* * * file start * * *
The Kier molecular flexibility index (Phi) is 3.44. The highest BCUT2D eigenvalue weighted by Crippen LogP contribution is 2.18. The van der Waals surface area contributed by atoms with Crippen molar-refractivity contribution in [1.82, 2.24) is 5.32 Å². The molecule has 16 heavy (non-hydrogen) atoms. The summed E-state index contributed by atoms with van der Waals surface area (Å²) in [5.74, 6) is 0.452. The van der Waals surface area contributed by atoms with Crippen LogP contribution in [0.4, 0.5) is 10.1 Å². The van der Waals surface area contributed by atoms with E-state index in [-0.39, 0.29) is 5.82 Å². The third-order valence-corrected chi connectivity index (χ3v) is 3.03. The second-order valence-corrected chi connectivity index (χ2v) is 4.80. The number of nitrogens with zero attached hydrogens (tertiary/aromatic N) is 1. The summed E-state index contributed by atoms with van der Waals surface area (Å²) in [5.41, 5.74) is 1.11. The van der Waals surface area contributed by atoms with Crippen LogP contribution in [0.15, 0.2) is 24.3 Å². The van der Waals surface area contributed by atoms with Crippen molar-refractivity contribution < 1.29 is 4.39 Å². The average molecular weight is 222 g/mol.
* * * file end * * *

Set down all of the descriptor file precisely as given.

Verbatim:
The Kier molecular flexibility index (Phi) is 3.44. The highest BCUT2D eigenvalue weighted by Crippen LogP contribution is 2.18. The van der Waals surface area contributed by atoms with Crippen molar-refractivity contribution in [1.82, 2.24) is 5.32 Å². The molecule has 16 heavy (non-hydrogen) atoms. The summed E-state index contributed by atoms with van der Waals surface area (Å²) in [5.74, 6) is 0.452. The van der Waals surface area contributed by atoms with Crippen LogP contribution in [0.4, 0.5) is 10.1 Å². The van der Waals surface area contributed by atoms with E-state index in [-0.39, 0.29) is 5.82 Å². The third-order valence-corrected chi connectivity index (χ3v) is 3.03. The second-order valence-corrected chi connectivity index (χ2v) is 4.80. The number of nitrogens with zero attached hydrogens (tertiary/aromatic N) is 1. The summed E-state index contributed by atoms with van der Waals surface area (Å²) in [5.41, 5.74) is 1.11. The van der Waals surface area contributed by atoms with Crippen LogP contribution in [0.15, 0.2) is 24.3 Å². The van der Waals surface area contributed by atoms with Crippen molar-refractivity contribution < 1.29 is 4.39 Å². The average molecular weight is 222 g/mol.